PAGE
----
Online Resources

Jeanette Winter’s Page at Simon & Shuster

Interview with Jeanette Winter by the blog A Mighty Girl

Interview with Jeanette Winter about Librarian of Basra

Malala Fund

Quotes from Malala

World’s Children’s Prize Website for Iqbal Masih

Lit World

Women and Literacy, the UN

Baker, J. (2010). Mirror. Somerville, MA: Candlewick Press.

Kahn, R. (2014). King for a day. New York, NY: Lee and Low Books.

Marx, T. (2010). Sharing our homeland: Palestinian and Jewish children at summer peace camp. New York, NY: Lee and Low Books.

Pinkey, A.D. (2014). The red pencil. New York: Little Brown.

Winter, J. (2005). The librarian of Basra: A true story from Iraq. Boston: Houghton Mifflin Books for Young Readers.

Winter, J. (2004). September roses. New York: Farrar, Straus and Giroux.

Winter, J. (2010). Biblioburro: A true story from Colombia. San Diego, CA: Beach Lane Books.

Winter, J. (2011). The watcher: Jane Goodall's life with the chimps. New York: Schwartz and Wade.

Winter, J. (2014). Mr. Cornell’s dream boxes. San Diego, CA: Beach Lane Books.

Yoo, P. (2014). Twenty-two cents: Muhammad Yunus and the village bank. New York, NY: Lee and Low Books.

Monday, January 12, 2015

Edward Hopper Paints His World

Edward Hopper Paints His World
Written by Robert Burleigh and Illustrated by Wendell Minor
Published in 2014 by Henry Holt
ISBN 978-0-8050-8752-9

Grades 2 and Up

Book Review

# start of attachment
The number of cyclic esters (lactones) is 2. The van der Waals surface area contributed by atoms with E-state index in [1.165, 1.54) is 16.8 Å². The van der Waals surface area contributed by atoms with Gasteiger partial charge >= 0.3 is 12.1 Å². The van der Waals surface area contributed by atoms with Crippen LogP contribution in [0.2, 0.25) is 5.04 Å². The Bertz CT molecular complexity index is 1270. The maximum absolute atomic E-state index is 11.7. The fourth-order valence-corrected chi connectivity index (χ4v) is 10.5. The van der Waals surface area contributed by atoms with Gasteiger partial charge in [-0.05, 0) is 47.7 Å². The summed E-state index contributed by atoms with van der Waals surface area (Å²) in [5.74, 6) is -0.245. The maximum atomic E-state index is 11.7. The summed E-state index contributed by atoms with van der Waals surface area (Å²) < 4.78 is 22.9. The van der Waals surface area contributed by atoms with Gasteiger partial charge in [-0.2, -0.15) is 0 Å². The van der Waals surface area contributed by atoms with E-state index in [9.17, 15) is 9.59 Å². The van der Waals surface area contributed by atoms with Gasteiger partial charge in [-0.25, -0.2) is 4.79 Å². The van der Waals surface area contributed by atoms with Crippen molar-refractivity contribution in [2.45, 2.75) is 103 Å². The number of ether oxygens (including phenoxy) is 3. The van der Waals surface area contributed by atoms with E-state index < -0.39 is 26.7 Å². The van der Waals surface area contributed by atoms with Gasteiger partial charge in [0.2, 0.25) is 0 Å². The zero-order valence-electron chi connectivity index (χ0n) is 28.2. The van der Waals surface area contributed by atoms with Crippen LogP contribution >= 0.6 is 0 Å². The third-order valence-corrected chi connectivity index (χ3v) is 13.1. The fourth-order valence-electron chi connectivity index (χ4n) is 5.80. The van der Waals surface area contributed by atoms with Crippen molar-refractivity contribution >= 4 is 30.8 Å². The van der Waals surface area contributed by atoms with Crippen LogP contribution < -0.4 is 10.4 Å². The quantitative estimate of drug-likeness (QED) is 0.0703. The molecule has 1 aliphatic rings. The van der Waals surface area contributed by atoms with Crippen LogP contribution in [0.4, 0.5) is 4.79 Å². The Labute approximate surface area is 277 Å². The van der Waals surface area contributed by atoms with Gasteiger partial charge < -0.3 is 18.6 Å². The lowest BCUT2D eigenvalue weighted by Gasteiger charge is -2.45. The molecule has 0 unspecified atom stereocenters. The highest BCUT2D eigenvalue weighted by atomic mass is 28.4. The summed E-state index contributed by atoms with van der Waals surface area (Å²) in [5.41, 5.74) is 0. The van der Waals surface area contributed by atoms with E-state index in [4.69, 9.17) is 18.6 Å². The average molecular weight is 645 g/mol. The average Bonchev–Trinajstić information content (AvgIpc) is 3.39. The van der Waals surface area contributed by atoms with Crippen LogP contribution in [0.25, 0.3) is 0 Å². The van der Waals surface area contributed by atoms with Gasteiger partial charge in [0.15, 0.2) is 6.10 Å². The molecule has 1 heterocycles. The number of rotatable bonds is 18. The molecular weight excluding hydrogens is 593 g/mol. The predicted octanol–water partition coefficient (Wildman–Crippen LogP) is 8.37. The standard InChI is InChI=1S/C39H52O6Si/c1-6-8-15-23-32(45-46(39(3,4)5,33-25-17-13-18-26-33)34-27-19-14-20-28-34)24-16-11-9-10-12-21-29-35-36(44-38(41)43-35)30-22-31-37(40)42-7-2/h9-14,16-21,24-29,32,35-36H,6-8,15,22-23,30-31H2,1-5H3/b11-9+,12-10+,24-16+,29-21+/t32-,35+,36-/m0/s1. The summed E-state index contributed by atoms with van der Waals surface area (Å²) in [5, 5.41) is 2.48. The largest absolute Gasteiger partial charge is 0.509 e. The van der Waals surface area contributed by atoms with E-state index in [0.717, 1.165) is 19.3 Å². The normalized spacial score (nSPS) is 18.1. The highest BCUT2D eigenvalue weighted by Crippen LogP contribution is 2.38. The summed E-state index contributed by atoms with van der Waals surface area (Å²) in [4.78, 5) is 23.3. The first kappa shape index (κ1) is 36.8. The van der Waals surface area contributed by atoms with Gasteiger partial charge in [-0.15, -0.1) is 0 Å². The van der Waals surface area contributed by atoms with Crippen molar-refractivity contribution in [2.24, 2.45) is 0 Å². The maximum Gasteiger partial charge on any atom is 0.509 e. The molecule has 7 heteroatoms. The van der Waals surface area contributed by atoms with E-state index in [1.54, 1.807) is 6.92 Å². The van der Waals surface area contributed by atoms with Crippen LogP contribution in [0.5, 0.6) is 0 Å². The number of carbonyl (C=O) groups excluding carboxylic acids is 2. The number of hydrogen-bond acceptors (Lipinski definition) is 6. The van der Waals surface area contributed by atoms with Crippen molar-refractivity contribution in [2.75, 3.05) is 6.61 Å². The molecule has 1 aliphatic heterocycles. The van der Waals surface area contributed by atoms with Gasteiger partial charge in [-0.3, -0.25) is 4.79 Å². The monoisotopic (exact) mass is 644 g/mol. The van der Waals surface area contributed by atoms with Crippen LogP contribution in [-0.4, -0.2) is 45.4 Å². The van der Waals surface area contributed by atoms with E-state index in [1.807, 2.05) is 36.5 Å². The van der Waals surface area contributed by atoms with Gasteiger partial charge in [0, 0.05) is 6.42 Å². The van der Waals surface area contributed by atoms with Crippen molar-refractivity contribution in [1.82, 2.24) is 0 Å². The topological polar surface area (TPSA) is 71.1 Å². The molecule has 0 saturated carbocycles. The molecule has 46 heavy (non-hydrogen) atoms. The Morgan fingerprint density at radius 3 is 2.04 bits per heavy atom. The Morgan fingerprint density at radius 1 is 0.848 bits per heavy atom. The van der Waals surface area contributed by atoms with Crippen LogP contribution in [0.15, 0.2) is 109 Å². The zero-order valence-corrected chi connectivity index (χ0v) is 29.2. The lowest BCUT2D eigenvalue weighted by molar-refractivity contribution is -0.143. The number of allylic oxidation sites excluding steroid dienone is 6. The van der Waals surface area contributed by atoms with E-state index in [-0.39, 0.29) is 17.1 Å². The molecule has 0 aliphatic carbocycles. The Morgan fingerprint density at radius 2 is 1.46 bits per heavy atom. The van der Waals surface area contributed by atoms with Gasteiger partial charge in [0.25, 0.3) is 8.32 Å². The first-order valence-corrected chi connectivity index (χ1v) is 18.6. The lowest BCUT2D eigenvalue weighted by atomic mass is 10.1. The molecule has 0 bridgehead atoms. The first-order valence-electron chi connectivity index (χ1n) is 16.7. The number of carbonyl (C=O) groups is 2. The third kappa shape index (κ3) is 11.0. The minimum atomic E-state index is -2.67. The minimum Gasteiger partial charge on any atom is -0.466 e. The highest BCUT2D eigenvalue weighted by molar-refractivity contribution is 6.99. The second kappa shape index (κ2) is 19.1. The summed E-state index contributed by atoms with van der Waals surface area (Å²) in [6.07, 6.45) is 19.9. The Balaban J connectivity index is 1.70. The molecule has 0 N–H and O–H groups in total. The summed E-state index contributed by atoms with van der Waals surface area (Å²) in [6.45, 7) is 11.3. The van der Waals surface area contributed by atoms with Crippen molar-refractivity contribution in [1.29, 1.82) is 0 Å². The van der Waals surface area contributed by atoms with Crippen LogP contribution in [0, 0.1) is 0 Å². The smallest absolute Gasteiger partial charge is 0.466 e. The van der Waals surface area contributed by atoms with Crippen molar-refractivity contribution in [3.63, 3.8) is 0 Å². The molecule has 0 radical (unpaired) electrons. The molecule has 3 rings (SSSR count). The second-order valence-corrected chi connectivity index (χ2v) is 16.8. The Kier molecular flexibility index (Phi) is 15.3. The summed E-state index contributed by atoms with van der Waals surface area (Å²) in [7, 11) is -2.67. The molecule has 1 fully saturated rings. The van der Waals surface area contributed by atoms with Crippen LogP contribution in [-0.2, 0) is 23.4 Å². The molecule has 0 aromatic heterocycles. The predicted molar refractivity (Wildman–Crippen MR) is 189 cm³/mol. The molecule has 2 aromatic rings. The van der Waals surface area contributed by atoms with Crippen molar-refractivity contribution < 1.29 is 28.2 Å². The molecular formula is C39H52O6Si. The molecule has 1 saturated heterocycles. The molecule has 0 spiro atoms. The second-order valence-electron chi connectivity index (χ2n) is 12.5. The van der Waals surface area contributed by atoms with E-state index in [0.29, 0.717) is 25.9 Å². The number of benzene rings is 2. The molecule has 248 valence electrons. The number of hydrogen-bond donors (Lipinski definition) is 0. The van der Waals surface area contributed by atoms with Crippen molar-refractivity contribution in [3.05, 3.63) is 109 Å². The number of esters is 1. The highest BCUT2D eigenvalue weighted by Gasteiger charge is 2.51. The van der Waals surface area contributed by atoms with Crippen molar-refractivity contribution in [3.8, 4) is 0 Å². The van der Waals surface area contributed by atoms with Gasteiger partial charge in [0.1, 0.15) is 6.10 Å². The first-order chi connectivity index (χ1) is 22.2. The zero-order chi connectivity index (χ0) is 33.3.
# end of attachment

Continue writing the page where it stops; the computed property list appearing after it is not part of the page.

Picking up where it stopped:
“Edward Hopper: Hero, Explorer, and Artist” is the subject of the newest picture book biography collaboration of author Robert Burleigh and illustrator Wendell Minor. This representation of the life and work of the iconic American artist transcends our expectations for biography for children. Burleigh’s text and Minor’s paintings immerse readers in the psyche of the introspective and solitary artist, prompting us to see buildings, people, and landscapes and light and shadow from new angles.  Beginning with a description of his early desire to capture the precise nature of “sunlight on the water’s rippling surface,” Burleigh describes Hopper’s unwavering commitment to “paint what others didn’t see,” - to pursue art with a style that spoke to him, rather than following the trend popular in the art world toward abstraction. An afterword, quotations from Hopper, reproductions of four of his paintings, important dates, references and an “Artist’s Note on the Images in this Books” comprise the helpful back matter. Perhaps most poignant is the concluding image of the text depicting across a double page spread: Hopper, his beloved Cape Cod landscape, and one of his last works, Sun in an Empty Room. The text and images beg reflection: “We see a room with light pouring through the window. Nothing more. All is calm. All is still.”